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Hydrogen-substituted β -tricalcium phosphate synthesized in organic media

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ABSTRACT

β-Tricalcium phosphate (β-TCP) platelets synthesized in ethylene glycol offer interesting geometries for nano-structured composite bone substitutes but were never crystallographically analyzed. In this study, powder X-ray diffraction and Rietveld refinement revealed a discrepancy between the platelet structure and the known β-TCP crystal model. In contrast, a model featuring partial H for Ca substitution and the inversion of P1O4 tetrahedra, adopted from the whitlockite structure, allowed for a refinement with minimal misfits and was corroborated by HPO42− absorptions in Fourier-transform IR spectra. The Ca/P ratio converged to 1.443 ± 0.003 (n = 36), independently of synthesis conditions. As a quantitative verification, the platelets were thermally decomposed into hydrogen-free β-TCP and β-calcium pyrophosphate which resulted in a global Ca/P ratio in close agreement with the initial β-TCP Ca/P ratio (ΔCa/P = 0.003) and with the chemical composition measured by inductively coupled plasma (ΔCa/P = 0.003). These findings thus describe for the first time a hydrogen-substituted β-TCP structure, i.e. a Mg-free whitlockite, represented by the formula Ca21 − x(HPO4)2x(PO4)14 − 2x, where x = 0.80 ± 0.04, and may have implications for resorption properties of bone regenerative materials.

No MeSH data available.


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XRD patterns of β-TCP platelets before, during and after calcination up to 1273 K (RT: room temperature). Note that peak shifts are due to thermal expansion of the crystal lattice. In addition to the predominant β-TCP phase (non-labelled peaks), γ-CPP was observed between 823 and 1123 K whereas β-CPP appeared at 1123 K and also remained stable up to 1273 K after cooling to room temperature.
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fig3: XRD patterns of β-TCP platelets before, during and after calcination up to 1273 K (RT: room temperature). Note that peak shifts are due to thermal expansion of the crystal lattice. In addition to the predominant β-TCP phase (non-labelled peaks), γ-CPP was observed between 823 and 1123 K whereas β-CPP appeared at 1123 K and also remained stable up to 1273 K after cooling to room temperature.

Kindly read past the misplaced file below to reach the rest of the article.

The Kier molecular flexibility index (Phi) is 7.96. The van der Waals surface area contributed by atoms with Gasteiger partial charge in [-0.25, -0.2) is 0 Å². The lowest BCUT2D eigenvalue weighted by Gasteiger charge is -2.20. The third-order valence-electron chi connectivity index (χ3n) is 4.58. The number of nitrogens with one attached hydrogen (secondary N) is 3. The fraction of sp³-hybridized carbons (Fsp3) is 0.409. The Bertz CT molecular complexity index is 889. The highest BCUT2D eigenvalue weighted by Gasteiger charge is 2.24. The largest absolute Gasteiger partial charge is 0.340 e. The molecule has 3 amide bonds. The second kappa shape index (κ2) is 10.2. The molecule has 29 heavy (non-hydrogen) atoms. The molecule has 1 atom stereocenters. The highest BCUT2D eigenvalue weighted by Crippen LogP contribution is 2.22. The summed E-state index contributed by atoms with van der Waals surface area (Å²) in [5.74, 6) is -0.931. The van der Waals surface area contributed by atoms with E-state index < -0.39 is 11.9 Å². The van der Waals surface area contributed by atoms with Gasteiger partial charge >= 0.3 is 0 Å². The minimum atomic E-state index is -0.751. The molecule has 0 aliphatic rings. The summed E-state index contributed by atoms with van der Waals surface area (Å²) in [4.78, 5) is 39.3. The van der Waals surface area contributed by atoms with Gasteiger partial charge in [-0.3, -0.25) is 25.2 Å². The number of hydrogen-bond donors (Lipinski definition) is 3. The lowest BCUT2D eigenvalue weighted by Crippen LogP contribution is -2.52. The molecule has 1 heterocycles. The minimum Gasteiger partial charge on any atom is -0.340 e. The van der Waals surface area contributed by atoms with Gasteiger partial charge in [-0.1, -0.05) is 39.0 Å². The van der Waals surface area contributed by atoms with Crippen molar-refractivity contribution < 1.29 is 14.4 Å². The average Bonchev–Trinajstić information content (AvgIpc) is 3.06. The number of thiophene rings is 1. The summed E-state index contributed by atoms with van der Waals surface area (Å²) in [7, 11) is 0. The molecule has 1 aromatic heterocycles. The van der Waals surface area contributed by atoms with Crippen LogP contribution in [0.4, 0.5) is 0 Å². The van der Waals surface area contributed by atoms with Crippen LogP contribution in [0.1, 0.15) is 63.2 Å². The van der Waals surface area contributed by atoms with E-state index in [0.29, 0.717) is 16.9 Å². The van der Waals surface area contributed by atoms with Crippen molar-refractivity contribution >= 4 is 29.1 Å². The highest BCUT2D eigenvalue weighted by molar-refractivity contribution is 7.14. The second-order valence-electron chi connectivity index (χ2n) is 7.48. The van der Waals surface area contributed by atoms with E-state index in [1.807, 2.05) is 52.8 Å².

Mentions: In order to examine the thermal stability of the Ca-deficient β-TCP phase, XRD patterns were acquired during and after calcination, which revealed the presence of γ-CPP (PDF# 00-017-0499) above 773 K and β-CPP (PDF# 04-009-3876) between 1073 and 1273 K as well as after returning to room temperature (Fig. 3 ▸). Note that the patterns obtained in situ during stepwise heating could not be refined due to the unknown crystal structure of the γ-CPP phase. Extensive peak shifts due to thermal expansion of the unit cells and the sample holder, the latter resulting in a sample height displacement error, were also observed. The Ca/P ratios as well as phase fractions determined by Rietveld refinement before and after calcination at 1273 K are given in Table 3 ▸. Before calcination, the overall Ca/P ratio (1.437 ± 0.003), calculated based on the weight fraction and molecular mass of each phase, was slightly lower than the refined β-TCP Ca/P ratio (1.445 ± 0.001) due to the presence of monetite (Ca/P = 1.0). After calcination, the refinement determined a β-TCP Ca/P ratio equal to the stoichiometric value of 1.5. This increase in the β-TCP Ca/P ratio was compensated for by the appearance of approximately 10 wt% β-CPP (Ca/P = 1.0, Table 3 ▸), where the resulting overall Ca/P ratio was in close agreement with the overall Ca/P ratio determined before calcination (difference: 0.2%). In summary, the thermal treatment induced a phase separation of Ca-deficient hydrogen-substituted β-TCP, along with the small quantities of monetite, into stoichiometric β-TCP and β-CPP, while maintaining the bulk Ca/P ratio. Good agreement of the Ca/P ratios determined from stoichiometric phase quantities after thermal treatment and from the structure refinement of hydrogen-substituted β-TCP prior to calcination thus corroborates the accuracy of the hydrogen-substituted refinement model.